The worst way to price anything ever (from someone who fell into the trap).

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(This post is an excerpt from The Wordshops, my copywriting course for unconventional entrepreneurs launching this September. Wanna know more? Drop me a line right here and you’ll be the first to hear when it rolls out.)

In my second year of business, I hit on an awesome idea for an offering:

1–1 copywriting intensives over 1, 3, and 5 days.

Just one client and one project a time, with total creative focus on my end, so I could get their project in and out the door quickly.

I’ve had a lot of bad ideas in my day. But this, I was certain, was not one of them.

This style of work would help me get more clients, prevent contracted deliverables from dying a slow death from the professional cholera of endless revision rounds, and help me build up my experience levels with a huge range of projects.

(Another side effect? It would also make me a turbo-speed writer, but that’s another story.)

In a day I could write a landing page and some emails, in 3 days a long-form sales page, and in a week a full website.

Veteran writers out there: I can feel you cringing from here. Stay with me.

The moment I launched the offer I excitedly sent the sales page to my colleagues in a small, trusted writer’s group I was part of.

The first response?

“This is an awesome page… but Hillary, as soon as I saw your prices, my heart sank.”

Ah shit.

My prices?

$400 for the day.

$800 for 3 days.

$1,000 for the week.

But hey. I hadn’t been in the industry long. I didn’t know what I was doing.

So naturally, I jumped into the thread to justify my decision.

I was still pretty green.

I didn’t have a ton of experience.

I wanted a lot of people in and out the door.

I didn’t want to price myself out of the market.

But in reality? I’d priced myself so low because I was afraid.

Terrified actually.

I was afraid of people rejecting me, laughing in my face, and pointing out that I didn’t have anywhere near the experience levels to charge anything even remotely resembling a higher-end price point.

I was afraid of being seen as a fraud, overcharging and under delivering, and generally getting too big for my britches.

All of that was bullshit, of course.

But I wasn’t drawing those conclusions because I was stupid or misinformed.

My point of reference was just severely skewed.

At the time my only other professional experience had been waitressing work and $8/hr agency gigs (thanks, U.S. Recession). I’d never made anything close to $400 in a day. I couldn’t afford to pay someone $800 or $1,000 in one fell swoop.

That’s probably why my logic went like this:

“Why would anyone want to give that kind of money to me? I couldn’t afford to pay someone that.”

I didn’t realize it then, but I was making one of the worst errors you can possibly make in sales and pricing:

I was mistaking myself for my ideal client.

Because I couldn’t afford it, because it felt like a huge amount to me, I scared myself stiff.

Because I knew intellectually that higher price points = higher level of clientele, but from where I was standing I couldn’t make myself believe it fully.

And because I was putting my own fears around money-making and pricing in the front seat — instead of my goals for my business.

As a result, I started attracting clients who were… a lot like me in my first year. I found myself working with a lot of low-budget, not-totally-clear-yet, can-you-make-me-sound-like-the-biggest-name-in-my-industry type folks.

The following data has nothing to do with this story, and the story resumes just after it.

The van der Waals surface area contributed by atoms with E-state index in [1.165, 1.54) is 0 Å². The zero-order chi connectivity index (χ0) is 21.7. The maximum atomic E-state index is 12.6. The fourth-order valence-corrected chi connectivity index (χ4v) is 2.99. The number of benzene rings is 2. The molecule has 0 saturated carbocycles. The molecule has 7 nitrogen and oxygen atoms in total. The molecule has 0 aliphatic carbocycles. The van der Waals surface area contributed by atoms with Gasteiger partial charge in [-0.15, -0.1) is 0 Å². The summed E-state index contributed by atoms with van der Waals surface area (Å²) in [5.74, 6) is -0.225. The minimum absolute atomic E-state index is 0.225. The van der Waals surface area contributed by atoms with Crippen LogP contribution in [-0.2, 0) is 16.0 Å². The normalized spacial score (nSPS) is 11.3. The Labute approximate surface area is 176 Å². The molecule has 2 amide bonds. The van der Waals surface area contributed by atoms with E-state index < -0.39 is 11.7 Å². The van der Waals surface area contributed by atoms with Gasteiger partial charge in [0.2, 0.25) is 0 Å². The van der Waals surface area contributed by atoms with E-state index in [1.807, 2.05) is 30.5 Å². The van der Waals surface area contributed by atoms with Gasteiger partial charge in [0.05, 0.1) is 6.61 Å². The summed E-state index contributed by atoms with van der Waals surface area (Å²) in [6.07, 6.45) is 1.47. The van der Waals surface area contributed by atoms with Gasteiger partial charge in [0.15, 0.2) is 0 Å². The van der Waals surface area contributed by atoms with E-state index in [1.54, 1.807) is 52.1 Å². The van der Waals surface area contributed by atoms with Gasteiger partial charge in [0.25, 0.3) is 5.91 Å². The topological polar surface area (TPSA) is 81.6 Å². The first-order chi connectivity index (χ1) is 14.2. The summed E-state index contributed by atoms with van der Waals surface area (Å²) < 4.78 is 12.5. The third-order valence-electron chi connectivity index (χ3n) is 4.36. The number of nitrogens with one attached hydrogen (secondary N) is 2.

And you know what?

None of that changed until I learned to stomach asking for several thousand dollars for a sales page because the types of clients I wanted to work with could afford that.

Not because I could afford it or felt OK with it right off the bat. But because they could.

It took a lot longer than it should have — about 2 years to be exact — but eventually I realized I wanted to be working with elite-level businesses in the 6 and 7 figure range.

So slowly, cautiously, I started to raise my prices.

They didn’t blink when my price for a sales page went up to $1,000.

Or $2,000.

Or $3,000+.

… Then I started to feel dumb I’d ever waited that long.

Switching my focus away from what I thought I was worth and towards how much I was worth to my client was a muscle that took time to build — but it was a worthy one.

When I took myself out of the equation, it became a lot easier…

To ask for more money. (I was working like a dog and charging like a mouse, and that benefited everyone but me.)

To hip check clients when they went out of scope.

To fearlessly send those estimates knowing if they couldn’t afford it? They weren’t the right client for me. (Also, when you’re charging $2,000+ per page instead of $400? You just don’t need as many clients.)

So if you’re relatively new to the industry, and asking people for their money gives you the heebie jeebies, I’ll remind you of this:

It doesn’t matter how you’d feel being charged the same amount you’d charge a client.

What matters is being able to pinpoint your price point from the perspective of the results you get, how much experience you have, and what kind of clients you want to be working with.

Put that front and center when you’re pricing your offerings and services and getting ready to ask for the sale, and watch the way you charge change.

You are not your ideal client.

You are not your ideal client.

You are not your ideal client.

(Nor should you be.)

So stop pricing for YOU. And start pricing for THEM.

** And oh hey before I go! This was an excerpt from The Wordshops, my copywriting course for unconventional entrepreneurs launching this September.

Wanna know when it rolls out? Click here to drop a note in my contact form and tell me: “I can’t wait for the Wordshops!” I’ll make sure you’re on the list to hear when I go live.

Photo by Ian Espinosa on Unsplash

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